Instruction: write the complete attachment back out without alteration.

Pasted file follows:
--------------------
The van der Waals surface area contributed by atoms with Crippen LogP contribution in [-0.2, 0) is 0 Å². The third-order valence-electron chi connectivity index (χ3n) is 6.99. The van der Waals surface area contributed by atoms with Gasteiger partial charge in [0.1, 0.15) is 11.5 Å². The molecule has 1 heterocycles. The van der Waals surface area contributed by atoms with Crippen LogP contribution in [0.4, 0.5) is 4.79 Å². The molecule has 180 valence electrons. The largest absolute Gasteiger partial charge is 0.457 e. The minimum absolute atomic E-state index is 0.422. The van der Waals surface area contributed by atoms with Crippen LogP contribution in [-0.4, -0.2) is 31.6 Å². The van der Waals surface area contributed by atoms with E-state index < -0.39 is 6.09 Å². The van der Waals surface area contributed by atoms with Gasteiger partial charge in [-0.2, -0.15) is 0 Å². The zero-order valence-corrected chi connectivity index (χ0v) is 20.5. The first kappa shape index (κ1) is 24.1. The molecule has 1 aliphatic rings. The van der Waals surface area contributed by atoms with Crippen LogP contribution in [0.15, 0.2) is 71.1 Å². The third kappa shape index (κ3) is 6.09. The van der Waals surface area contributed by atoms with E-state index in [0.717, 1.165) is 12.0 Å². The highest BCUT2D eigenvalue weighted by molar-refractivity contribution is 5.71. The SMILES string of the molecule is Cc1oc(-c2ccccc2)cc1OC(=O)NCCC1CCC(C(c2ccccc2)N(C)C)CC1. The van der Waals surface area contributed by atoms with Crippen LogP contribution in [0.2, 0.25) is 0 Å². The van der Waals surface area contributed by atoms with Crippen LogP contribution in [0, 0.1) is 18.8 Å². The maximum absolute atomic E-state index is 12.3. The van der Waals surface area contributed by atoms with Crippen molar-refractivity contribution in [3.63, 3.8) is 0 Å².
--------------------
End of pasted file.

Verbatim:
The van der Waals surface area contributed by atoms with Crippen LogP contribution in [-0.2, 0) is 0 Å². The third-order valence-electron chi connectivity index (χ3n) is 6.99. The van der Waals surface area contributed by atoms with Gasteiger partial charge in [0.1, 0.15) is 11.5 Å². The molecule has 1 heterocycles. The van der Waals surface area contributed by atoms with Crippen LogP contribution in [0.4, 0.5) is 4.79 Å². The molecule has 180 valence electrons. The largest absolute Gasteiger partial charge is 0.457 e. The minimum absolute atomic E-state index is 0.422. The van der Waals surface area contributed by atoms with Crippen LogP contribution in [-0.4, -0.2) is 31.6 Å². The van der Waals surface area contributed by atoms with E-state index < -0.39 is 6.09 Å². The van der Waals surface area contributed by atoms with Gasteiger partial charge in [-0.2, -0.15) is 0 Å². The zero-order valence-corrected chi connectivity index (χ0v) is 20.5. The first kappa shape index (κ1) is 24.1. The molecule has 1 aliphatic rings. The van der Waals surface area contributed by atoms with Crippen LogP contribution in [0.15, 0.2) is 71.1 Å². The third kappa shape index (κ3) is 6.09. The van der Waals surface area contributed by atoms with E-state index in [0.717, 1.165) is 12.0 Å². The highest BCUT2D eigenvalue weighted by molar-refractivity contribution is 5.71. The SMILES string of the molecule is Cc1oc(-c2ccccc2)cc1OC(=O)NCCC1CCC(C(c2ccccc2)N(C)C)CC1. The van der Waals surface area contributed by atoms with Crippen LogP contribution in [0.2, 0.25) is 0 Å². The van der Waals surface area contributed by atoms with Crippen LogP contribution in [0, 0.1) is 18.8 Å². The maximum absolute atomic E-state index is 12.3. The van der Waals surface area contributed by atoms with Crippen molar-refractivity contribution in [3.63, 3.8) is 0 Å².